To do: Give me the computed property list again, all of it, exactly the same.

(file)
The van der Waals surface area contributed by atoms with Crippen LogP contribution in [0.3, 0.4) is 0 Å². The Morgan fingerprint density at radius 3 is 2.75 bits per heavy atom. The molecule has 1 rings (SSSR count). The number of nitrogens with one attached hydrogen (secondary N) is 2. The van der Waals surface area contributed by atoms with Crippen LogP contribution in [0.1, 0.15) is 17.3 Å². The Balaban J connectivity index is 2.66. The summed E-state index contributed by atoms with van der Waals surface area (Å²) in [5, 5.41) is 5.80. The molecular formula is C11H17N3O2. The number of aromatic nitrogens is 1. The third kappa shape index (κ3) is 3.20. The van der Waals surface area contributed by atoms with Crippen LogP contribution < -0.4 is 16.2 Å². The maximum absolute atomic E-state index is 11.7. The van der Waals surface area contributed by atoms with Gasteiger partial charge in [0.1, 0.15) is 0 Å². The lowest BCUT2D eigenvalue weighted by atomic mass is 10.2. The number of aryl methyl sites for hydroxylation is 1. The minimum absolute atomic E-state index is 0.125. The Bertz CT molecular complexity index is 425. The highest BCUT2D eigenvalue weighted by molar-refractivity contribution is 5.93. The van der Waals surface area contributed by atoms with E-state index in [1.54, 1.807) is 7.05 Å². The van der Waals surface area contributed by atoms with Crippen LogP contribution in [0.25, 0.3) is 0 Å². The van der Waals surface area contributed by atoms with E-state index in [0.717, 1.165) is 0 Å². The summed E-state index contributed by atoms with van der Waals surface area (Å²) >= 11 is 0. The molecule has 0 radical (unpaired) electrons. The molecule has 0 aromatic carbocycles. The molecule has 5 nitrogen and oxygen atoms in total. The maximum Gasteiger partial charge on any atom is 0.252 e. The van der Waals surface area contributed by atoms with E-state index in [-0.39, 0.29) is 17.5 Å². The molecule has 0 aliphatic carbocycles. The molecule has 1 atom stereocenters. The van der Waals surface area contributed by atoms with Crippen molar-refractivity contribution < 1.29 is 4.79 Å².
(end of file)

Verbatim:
The van der Waals surface area contributed by atoms with Crippen LogP contribution in [0.3, 0.4) is 0 Å². The Morgan fingerprint density at radius 3 is 2.75 bits per heavy atom. The molecule has 1 rings (SSSR count). The number of nitrogens with one attached hydrogen (secondary N) is 2. The van der Waals surface area contributed by atoms with Crippen LogP contribution in [0.1, 0.15) is 17.3 Å². The Balaban J connectivity index is 2.66. The summed E-state index contributed by atoms with van der Waals surface area (Å²) in [5, 5.41) is 5.80. The molecular formula is C11H17N3O2. The number of aromatic nitrogens is 1. The third kappa shape index (κ3) is 3.20. The van der Waals surface area contributed by atoms with Crippen LogP contribution < -0.4 is 16.2 Å². The maximum absolute atomic E-state index is 11.7. The van der Waals surface area contributed by atoms with Gasteiger partial charge in [0.1, 0.15) is 0 Å². The lowest BCUT2D eigenvalue weighted by atomic mass is 10.2. The number of aryl methyl sites for hydroxylation is 1. The minimum absolute atomic E-state index is 0.125. The Bertz CT molecular complexity index is 425. The highest BCUT2D eigenvalue weighted by molar-refractivity contribution is 5.93. The van der Waals surface area contributed by atoms with E-state index in [1.54, 1.807) is 7.05 Å². The van der Waals surface area contributed by atoms with Crippen LogP contribution in [0.25, 0.3) is 0 Å². The van der Waals surface area contributed by atoms with E-state index in [0.717, 1.165) is 0 Å². The summed E-state index contributed by atoms with van der Waals surface area (Å²) >= 11 is 0. The molecule has 0 radical (unpaired) electrons. The molecule has 0 aromatic carbocycles. The molecule has 5 nitrogen and oxygen atoms in total. The maximum Gasteiger partial charge on any atom is 0.252 e. The van der Waals surface area contributed by atoms with E-state index in [-0.39, 0.29) is 17.5 Å². The molecule has 0 aliphatic carbocycles. The molecule has 1 atom stereocenters. The van der Waals surface area contributed by atoms with Crippen molar-refractivity contribution < 1.29 is 4.79 Å².